Although healthcare workers and nursing home residents are at the top of the list for COVID-19 vaccinations, there are still many steps needed to guarantee a smooth rollout.
The Centers for Disease Control and Prevention's Advisory Committee on Immunization Practice recommended that the two groups should be in the first phase of COVID-19 vaccination, but the decision will lie with state officials.
"I wish it were as simple as saying we're going to vaccinate residents and staff," said David Grabowski, a professor of healthcare policy at Harvard Medical School. Instead, he predicts some challenges on adoption and education.
Mark Parkinson, president and CEO of the American Health Care Association and National Center for Assisted Living, which represents more than 14,000 nursing homes and assisted living facilities across the U.S, said the industry is calling on governors from every state to prioritize long-term staff and residents in vaccine distribution "to save as many lives as possible."
"Given the asymptomatic and pre-symptomatic spread of this virus combined with the explosion of community spread across the U.S., we are extremely hopeful this vaccine will literally be a lifesaver for thousands of residents and expedite the reopening of our facilities to family members and loved ones," Parkinson said in a statement. "Now it is up to the governors and state health agencies to implement these recommendations and ensure our long-term care residents and staff are prioritized in the actual rollout of the vaccine to provide this protection as soon as possible."
Katie Smith Sloan, president and CEO of LeadingAge, an association of not-for-profit aging services providers, said the ACIP recommendation is "an important step in the right direction, if it's acted on."
"States must follow suit by ensuring that long-term care residents and staff are among the first to receive a COVID-19 vaccine," Smith Sloan said in a prepared statement.
Beyond prioritization, a challenge will be in ensuring that staff and residents are willing to accept the vaccine, Grabowski said.
"Here we have some individuals unwilling to get this and lots of other individuals clamoring to get in line to get the vaccine. It's really important that we not take it as a given that we all want the vaccine and we all understand the benefits and the risks," he said. "This isn't about forcing anyone to take the vaccine. It's really about making sure they are educated."
There's a level of distrust of management among nursing home workers, Grabowski said, and "it's unclear you're going to a get a high share of the staff willing to vaccinate."
"This is a very vulnerable workforce, and I think, in many regards, they've been asked to do a lot, especially during COVID, in terms of working long hours and working short-handed on many shifts. I very much believe that there's a lot of dissatisfaction with management at nursing homes," Grabowski said.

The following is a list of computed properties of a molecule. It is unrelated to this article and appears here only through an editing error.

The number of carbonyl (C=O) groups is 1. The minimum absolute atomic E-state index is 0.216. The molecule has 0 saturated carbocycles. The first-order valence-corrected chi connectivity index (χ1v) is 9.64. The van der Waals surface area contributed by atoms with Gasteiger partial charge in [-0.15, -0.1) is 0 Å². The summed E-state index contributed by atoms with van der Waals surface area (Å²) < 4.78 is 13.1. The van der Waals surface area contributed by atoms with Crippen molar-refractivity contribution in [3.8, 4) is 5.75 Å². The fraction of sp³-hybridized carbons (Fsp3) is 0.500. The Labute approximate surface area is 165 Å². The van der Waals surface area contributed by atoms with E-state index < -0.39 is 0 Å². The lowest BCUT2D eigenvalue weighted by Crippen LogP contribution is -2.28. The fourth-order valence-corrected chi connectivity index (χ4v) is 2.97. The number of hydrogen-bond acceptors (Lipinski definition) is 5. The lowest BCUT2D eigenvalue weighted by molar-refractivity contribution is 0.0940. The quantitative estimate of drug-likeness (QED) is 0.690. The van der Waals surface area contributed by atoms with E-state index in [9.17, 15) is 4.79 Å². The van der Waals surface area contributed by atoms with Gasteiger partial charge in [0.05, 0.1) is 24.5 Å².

It's still unclear whether long-term care facilities can or would mandate workers get vaccinated.
"Providers are exploring how to work with those people who are fearful or skeptical or distrustful, particularly among groups most likely to be concerned or resistant. They are working within their organizations and with local and state partners on the delicate question of whether vaccine mandates can or should be considered," said Janine Finck-Boyle, vice president of regulatory affairs for LeadingAge.
AHCA/NCAL hopes that healthcare workers will be willing to get the vaccine.
"Given that our residents are most at-risk for the virus and that prolonged isolation is bad for their health and being, we remain optimistic that most staff members will choose to take it," AHCA/NCAL said in an emailed response.
Grabowski said CMS should provide long-term care facilities with information on how the vaccine was developed and its efficacy before distribution even begins to lay the groundwork for adoption, Grabowski said.
"It's just been frustrating during COVID, but even pre-pandemic, there's this idea that if we build it, they will come, they'll use it," he said, pointing to the federal government's distribution of point-of-care testing devices to nursing homes. Many nursing homes are using the more accurate PCR tests instead of the government's antigen tests because, among other reasons, state and local regulations require them.
"Testing is the perfect example," he said, noting that the federal government didn't really work with facilities to make it work. "It's not enough to just send the test."
The Society for Post-Acute and Long-Term Care Medicine, which represents practitioners in post-acute and long-term care, is developing a tool kit for staff and residents and already has released a FAQ document about the vaccine, as has LeadingAge.
Finck-Boyle said she expects CVS and Walgreens, the two pharmacy chains approved to administer the vaccine in nursing homes and assisted living facilities, to issue vaccine distribution plans soon.